Banbridge based tag rugby team the Mengal Taggers have made it six titles in a row.
They have claimed the Summer League title for the sixth time in succession, tagging the Untagables in the league final at Belfast Harlequins.
Captained by Ulster and Ireland player Jemma Jackson, the Bronte Steakhouse sponsored Taggers ran out 21-8 victors but made hard work of it, trailing 8-7 at half-time.
“We beat the Untagables in the normal league season and then, come the final, it was quite convincing in the end,” said Taggers stalwart Brian O’Shaunessy. “They didn’t score at all in the second half and we got a couple of scores from the girls and that was six points straight away.”
While a try scored by a male will only pick up a single point in tag rugby, a female score notches up three points and so the girls have a key role to play.
“It’s all geared towards trying to include the girls. It’s the girls that really make a big difference but we still need the guys to be putting the girls in for the scores,” said Brian.
Little wonder then, that the Taggers are so successful. Few teams could hope to have a more esteemed group of girls than the Banbridge side. Captain Jemma Jackson, of course, is Ulster’s youngest ever player and has also been included in recent Ireland squads.
She’s not the only star in the Taggers line-up as she’s joined by Queens and Ulster team-mates Claire McLaughlin from the North Coast and Jemma McCutcheon (Enniskillen).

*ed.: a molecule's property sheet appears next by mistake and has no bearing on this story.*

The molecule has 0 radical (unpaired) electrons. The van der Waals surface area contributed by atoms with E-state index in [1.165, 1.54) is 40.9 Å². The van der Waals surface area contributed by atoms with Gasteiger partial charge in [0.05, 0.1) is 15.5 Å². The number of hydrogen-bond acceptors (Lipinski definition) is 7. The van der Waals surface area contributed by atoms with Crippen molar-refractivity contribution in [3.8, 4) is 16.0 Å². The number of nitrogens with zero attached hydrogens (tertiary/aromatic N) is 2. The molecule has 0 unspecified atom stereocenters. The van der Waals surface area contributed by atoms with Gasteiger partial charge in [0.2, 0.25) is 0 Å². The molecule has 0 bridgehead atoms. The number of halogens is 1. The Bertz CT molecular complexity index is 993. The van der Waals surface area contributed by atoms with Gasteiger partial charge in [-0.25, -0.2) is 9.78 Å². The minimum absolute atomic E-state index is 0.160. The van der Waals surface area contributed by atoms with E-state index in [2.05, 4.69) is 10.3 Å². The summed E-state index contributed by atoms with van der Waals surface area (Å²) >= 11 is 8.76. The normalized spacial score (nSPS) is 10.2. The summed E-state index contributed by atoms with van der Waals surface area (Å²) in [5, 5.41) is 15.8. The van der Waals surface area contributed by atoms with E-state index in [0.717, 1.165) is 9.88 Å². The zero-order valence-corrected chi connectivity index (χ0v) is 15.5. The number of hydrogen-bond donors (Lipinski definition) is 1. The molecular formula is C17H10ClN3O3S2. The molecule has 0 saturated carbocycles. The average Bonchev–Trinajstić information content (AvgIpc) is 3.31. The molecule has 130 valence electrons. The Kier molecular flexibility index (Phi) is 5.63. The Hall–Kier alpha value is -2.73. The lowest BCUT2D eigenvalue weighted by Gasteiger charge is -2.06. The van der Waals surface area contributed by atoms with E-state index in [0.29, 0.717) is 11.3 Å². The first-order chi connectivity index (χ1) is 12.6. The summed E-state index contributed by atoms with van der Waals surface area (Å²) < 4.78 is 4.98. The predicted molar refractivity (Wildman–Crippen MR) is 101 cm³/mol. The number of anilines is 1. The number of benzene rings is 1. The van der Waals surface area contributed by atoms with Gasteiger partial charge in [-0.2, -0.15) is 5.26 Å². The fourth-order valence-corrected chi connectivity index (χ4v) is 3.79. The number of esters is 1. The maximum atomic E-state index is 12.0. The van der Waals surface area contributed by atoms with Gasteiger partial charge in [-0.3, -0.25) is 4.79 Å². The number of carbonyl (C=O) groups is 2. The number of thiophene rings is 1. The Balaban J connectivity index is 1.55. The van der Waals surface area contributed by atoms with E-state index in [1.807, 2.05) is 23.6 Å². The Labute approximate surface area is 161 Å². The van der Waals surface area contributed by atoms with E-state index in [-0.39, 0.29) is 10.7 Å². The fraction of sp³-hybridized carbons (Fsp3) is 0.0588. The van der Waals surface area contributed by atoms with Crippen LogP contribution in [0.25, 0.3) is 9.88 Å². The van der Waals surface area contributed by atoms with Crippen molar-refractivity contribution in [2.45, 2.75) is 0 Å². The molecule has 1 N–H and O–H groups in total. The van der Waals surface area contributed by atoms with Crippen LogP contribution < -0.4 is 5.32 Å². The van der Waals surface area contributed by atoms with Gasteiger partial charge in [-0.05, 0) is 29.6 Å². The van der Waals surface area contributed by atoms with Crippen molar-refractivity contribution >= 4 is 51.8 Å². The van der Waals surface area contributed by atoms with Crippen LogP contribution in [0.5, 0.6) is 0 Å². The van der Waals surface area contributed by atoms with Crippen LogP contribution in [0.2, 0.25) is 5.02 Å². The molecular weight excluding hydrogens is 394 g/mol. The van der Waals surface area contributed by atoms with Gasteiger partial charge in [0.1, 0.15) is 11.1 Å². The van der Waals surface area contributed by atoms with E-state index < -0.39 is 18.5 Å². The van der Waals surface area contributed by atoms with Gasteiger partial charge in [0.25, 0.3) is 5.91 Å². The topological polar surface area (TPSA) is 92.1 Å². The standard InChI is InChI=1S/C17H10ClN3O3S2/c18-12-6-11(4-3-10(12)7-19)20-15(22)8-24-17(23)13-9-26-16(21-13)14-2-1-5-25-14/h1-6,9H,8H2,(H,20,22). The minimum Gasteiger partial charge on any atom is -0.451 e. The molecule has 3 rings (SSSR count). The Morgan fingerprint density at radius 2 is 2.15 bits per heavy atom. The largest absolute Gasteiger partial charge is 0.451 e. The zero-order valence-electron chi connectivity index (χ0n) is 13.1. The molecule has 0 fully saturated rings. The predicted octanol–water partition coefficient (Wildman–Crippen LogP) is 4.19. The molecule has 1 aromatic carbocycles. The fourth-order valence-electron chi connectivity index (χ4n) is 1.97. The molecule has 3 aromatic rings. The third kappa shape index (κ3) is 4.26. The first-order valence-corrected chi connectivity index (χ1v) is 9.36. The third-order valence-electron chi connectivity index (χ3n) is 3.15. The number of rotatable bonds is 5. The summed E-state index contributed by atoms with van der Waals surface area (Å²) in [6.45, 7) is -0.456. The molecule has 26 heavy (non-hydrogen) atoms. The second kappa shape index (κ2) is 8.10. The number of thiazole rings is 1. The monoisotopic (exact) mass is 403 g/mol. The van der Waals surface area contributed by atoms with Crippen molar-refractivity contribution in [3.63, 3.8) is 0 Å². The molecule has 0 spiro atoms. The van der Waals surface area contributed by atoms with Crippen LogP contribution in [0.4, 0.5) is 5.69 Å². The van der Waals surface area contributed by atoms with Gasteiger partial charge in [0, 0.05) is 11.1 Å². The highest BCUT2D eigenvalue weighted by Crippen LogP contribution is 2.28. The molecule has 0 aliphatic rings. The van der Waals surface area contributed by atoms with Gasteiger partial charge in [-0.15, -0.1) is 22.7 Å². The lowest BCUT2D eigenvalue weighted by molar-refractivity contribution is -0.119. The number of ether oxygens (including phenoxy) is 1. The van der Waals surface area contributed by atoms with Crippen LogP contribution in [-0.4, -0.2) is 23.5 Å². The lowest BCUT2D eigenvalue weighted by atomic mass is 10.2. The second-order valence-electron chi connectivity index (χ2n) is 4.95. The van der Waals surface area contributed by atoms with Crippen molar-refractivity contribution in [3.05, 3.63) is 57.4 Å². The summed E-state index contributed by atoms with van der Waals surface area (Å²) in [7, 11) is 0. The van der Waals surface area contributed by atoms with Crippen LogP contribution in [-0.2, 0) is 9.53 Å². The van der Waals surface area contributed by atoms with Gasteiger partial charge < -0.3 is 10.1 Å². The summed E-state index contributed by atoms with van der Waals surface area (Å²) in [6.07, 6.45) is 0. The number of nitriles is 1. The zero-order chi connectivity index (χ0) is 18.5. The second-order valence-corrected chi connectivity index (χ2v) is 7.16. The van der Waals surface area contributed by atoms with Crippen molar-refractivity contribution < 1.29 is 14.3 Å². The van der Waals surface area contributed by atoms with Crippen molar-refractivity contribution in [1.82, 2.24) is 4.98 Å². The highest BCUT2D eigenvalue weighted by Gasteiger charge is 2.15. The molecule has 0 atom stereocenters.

“We have the Ulster girls but we also have another local girl in Christine Henry from Rathfriland. She doesn’t play ladies rugby but she’s been with the Taggers since the beginning,” said Brian.
“I play for Banbridge thirds and fourths along with some of the guys and some of the other lads play for Dromore seconds or thirds. Some others play in Belfast but none of us play at a really great level.”
The Taggers are fast establishing themselves as the island’s leading tag rugby team and the sport as a whole is gaining momentum.
Brian said: “Everyone has got to know us because we’ve been about for so long. Teams are joining every year and the sport’s popularity is growing. It’s one of the fastest growing sports at the minute.
“It’s all about enjoyment. Some teams have tried to come in and take it really seriously but if you were up at one of the nights at Harlequins, you’d see it’s all good craic.
“We started it just for fun but then we realised that we were quite good at it. Even if we get beaten though, as we were in one of the league games this year, we congratulate the other team.
“It’s like rugby league in that you get five tags and when you’re tagged for a sixth time, the other teams gets possession. The ball is very rarely kicked as it can’t be over head height. The only time you’d kick it would if you’re on your sixth tag and you just want to get the ball up the pitch.”
The Taggers were also preparing to defend their All-Ireland crown but, as they were the only team to enter the All Ireland higher grade competition this year, they won’t be able to defend their title.
They were not allowed to enter a lower grade either so unfortunately there will be no All Ireland for the Taggers this year. There’s always 2015!